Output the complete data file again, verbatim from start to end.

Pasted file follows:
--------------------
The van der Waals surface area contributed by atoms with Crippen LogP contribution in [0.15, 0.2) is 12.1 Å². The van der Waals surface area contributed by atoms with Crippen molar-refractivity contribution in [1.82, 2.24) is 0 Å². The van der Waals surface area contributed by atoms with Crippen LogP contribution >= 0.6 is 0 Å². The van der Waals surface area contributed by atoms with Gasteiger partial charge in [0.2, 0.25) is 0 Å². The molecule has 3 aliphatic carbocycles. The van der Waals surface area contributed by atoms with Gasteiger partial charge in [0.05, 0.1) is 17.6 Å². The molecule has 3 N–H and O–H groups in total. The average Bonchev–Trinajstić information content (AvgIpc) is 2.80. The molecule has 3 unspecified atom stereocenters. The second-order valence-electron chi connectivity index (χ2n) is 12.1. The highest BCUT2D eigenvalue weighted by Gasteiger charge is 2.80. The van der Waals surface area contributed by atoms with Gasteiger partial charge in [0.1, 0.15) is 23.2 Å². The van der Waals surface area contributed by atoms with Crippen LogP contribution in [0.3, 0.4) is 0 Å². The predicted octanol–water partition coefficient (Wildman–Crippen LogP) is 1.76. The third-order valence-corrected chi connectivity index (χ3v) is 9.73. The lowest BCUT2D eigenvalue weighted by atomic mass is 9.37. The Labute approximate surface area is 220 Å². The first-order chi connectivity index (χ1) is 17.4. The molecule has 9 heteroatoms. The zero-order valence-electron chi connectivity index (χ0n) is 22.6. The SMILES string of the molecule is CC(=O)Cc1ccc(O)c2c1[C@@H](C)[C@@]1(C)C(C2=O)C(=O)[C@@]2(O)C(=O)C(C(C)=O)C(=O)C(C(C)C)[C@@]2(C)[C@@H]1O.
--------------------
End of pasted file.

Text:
The van der Waals surface area contributed by atoms with Crippen LogP contribution in [0.15, 0.2) is 12.1 Å². The van der Waals surface area contributed by atoms with Crippen molar-refractivity contribution in [1.82, 2.24) is 0 Å². The van der Waals surface area contributed by atoms with Crippen LogP contribution >= 0.6 is 0 Å². The van der Waals surface area contributed by atoms with Gasteiger partial charge in [0.2, 0.25) is 0 Å². The molecule has 3 aliphatic carbocycles. The van der Waals surface area contributed by atoms with Gasteiger partial charge in [0.05, 0.1) is 17.6 Å². The molecule has 3 N–H and O–H groups in total. The average Bonchev–Trinajstić information content (AvgIpc) is 2.80. The molecule has 3 unspecified atom stereocenters. The second-order valence-electron chi connectivity index (χ2n) is 12.1. The highest BCUT2D eigenvalue weighted by Gasteiger charge is 2.80. The van der Waals surface area contributed by atoms with Gasteiger partial charge in [0.1, 0.15) is 23.2 Å². The van der Waals surface area contributed by atoms with Crippen LogP contribution in [0.3, 0.4) is 0 Å². The predicted octanol–water partition coefficient (Wildman–Crippen LogP) is 1.76. The third-order valence-corrected chi connectivity index (χ3v) is 9.73. The lowest BCUT2D eigenvalue weighted by atomic mass is 9.37. The Labute approximate surface area is 220 Å². The first-order chi connectivity index (χ1) is 17.4. The molecule has 9 heteroatoms. The zero-order valence-electron chi connectivity index (χ0n) is 22.6. The SMILES string of the molecule is CC(=O)Cc1ccc(O)c2c1[C@@H](C)[C@@]1(C)C(C2=O)C(=O)[C@@]2(O)C(=O)C(C(C)=O)C(=O)C(C(C)C)[C@@]2(C)[C@@H]1O.